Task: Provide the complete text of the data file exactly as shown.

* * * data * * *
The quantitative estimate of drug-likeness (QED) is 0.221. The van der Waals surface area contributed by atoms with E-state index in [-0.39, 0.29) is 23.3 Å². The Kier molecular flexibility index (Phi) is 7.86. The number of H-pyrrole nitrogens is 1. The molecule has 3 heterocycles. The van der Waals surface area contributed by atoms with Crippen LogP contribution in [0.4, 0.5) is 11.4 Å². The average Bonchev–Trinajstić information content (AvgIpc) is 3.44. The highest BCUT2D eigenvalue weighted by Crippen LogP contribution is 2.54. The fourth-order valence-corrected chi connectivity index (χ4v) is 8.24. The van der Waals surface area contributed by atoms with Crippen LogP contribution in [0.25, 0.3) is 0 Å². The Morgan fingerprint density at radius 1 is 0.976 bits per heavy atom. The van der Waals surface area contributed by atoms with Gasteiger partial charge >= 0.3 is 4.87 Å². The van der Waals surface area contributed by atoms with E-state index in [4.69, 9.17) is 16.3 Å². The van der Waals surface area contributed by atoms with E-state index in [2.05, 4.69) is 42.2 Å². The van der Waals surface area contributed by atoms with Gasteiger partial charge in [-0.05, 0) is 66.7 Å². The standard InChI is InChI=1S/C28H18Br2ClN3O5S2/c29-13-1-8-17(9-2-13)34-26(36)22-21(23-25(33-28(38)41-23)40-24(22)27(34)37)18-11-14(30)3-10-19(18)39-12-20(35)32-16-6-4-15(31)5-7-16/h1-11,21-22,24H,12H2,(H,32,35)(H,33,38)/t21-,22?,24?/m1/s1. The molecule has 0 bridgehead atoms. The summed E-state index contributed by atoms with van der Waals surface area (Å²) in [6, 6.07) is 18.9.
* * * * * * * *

The quantitative estimate of drug-likeness (QED) is 0.221. The van der Waals surface area contributed by atoms with E-state index in [-0.39, 0.29) is 23.3 Å². The Kier molecular flexibility index (Phi) is 7.86. The number of H-pyrrole nitrogens is 1. The molecule has 3 heterocycles. The van der Waals surface area contributed by atoms with Crippen LogP contribution in [0.4, 0.5) is 11.4 Å². The average Bonchev–Trinajstić information content (AvgIpc) is 3.44. The highest BCUT2D eigenvalue weighted by Crippen LogP contribution is 2.54. The fourth-order valence-corrected chi connectivity index (χ4v) is 8.24. The van der Waals surface area contributed by atoms with Crippen LogP contribution in [0.25, 0.3) is 0 Å². The Morgan fingerprint density at radius 1 is 0.976 bits per heavy atom. The van der Waals surface area contributed by atoms with Gasteiger partial charge >= 0.3 is 4.87 Å². The van der Waals surface area contributed by atoms with E-state index in [4.69, 9.17) is 16.3 Å². The van der Waals surface area contributed by atoms with E-state index in [2.05, 4.69) is 42.2 Å². The van der Waals surface area contributed by atoms with Gasteiger partial charge in [-0.05, 0) is 66.7 Å². The standard InChI is InChI=1S/C28H18Br2ClN3O5S2/c29-13-1-8-17(9-2-13)34-26(36)22-21(23-25(33-28(38)41-23)40-24(22)27(34)37)18-11-14(30)3-10-19(18)39-12-20(35)32-16-6-4-15(31)5-7-16/h1-11,21-22,24H,12H2,(H,32,35)(H,33,38)/t21-,22?,24?/m1/s1. The molecule has 0 bridgehead atoms. The summed E-state index contributed by atoms with van der Waals surface area (Å²) in [6, 6.07) is 18.9.